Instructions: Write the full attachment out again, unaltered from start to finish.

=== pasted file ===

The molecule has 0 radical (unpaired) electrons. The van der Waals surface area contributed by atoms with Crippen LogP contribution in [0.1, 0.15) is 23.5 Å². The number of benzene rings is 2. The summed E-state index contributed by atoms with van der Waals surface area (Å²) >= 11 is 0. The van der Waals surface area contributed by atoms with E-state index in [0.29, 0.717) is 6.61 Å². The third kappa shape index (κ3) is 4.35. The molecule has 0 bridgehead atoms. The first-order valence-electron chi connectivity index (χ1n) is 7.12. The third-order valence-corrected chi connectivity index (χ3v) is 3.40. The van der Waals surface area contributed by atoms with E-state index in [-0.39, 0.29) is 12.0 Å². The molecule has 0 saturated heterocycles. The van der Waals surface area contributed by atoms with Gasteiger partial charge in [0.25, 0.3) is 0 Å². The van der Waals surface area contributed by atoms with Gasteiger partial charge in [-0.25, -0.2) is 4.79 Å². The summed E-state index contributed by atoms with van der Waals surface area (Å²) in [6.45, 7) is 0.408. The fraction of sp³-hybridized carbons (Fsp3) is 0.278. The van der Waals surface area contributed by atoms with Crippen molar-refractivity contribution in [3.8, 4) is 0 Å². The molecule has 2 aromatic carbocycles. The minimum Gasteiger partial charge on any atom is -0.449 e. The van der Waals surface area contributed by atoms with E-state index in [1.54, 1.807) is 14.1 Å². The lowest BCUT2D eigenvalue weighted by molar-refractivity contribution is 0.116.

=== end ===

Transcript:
The molecule has 0 radical (unpaired) electrons. The van der Waals surface area contributed by atoms with Crippen LogP contribution in [0.1, 0.15) is 23.5 Å². The number of benzene rings is 2. The summed E-state index contributed by atoms with van der Waals surface area (Å²) >= 11 is 0. The van der Waals surface area contributed by atoms with E-state index in [0.29, 0.717) is 6.61 Å². The third kappa shape index (κ3) is 4.35. The molecule has 0 bridgehead atoms. The first-order valence-electron chi connectivity index (χ1n) is 7.12. The third-order valence-corrected chi connectivity index (χ3v) is 3.40. The van der Waals surface area contributed by atoms with E-state index in [-0.39, 0.29) is 12.0 Å². The molecule has 0 saturated heterocycles. The van der Waals surface area contributed by atoms with Gasteiger partial charge in [0.25, 0.3) is 0 Å². The van der Waals surface area contributed by atoms with Gasteiger partial charge in [-0.25, -0.2) is 4.79 Å². The summed E-state index contributed by atoms with van der Waals surface area (Å²) in [6.45, 7) is 0.408. The fraction of sp³-hybridized carbons (Fsp3) is 0.278. The van der Waals surface area contributed by atoms with Crippen molar-refractivity contribution in [3.8, 4) is 0 Å². The molecule has 2 aromatic carbocycles. The minimum Gasteiger partial charge on any atom is -0.449 e. The van der Waals surface area contributed by atoms with E-state index in [1.54, 1.807) is 14.1 Å². The lowest BCUT2D eigenvalue weighted by molar-refractivity contribution is 0.116.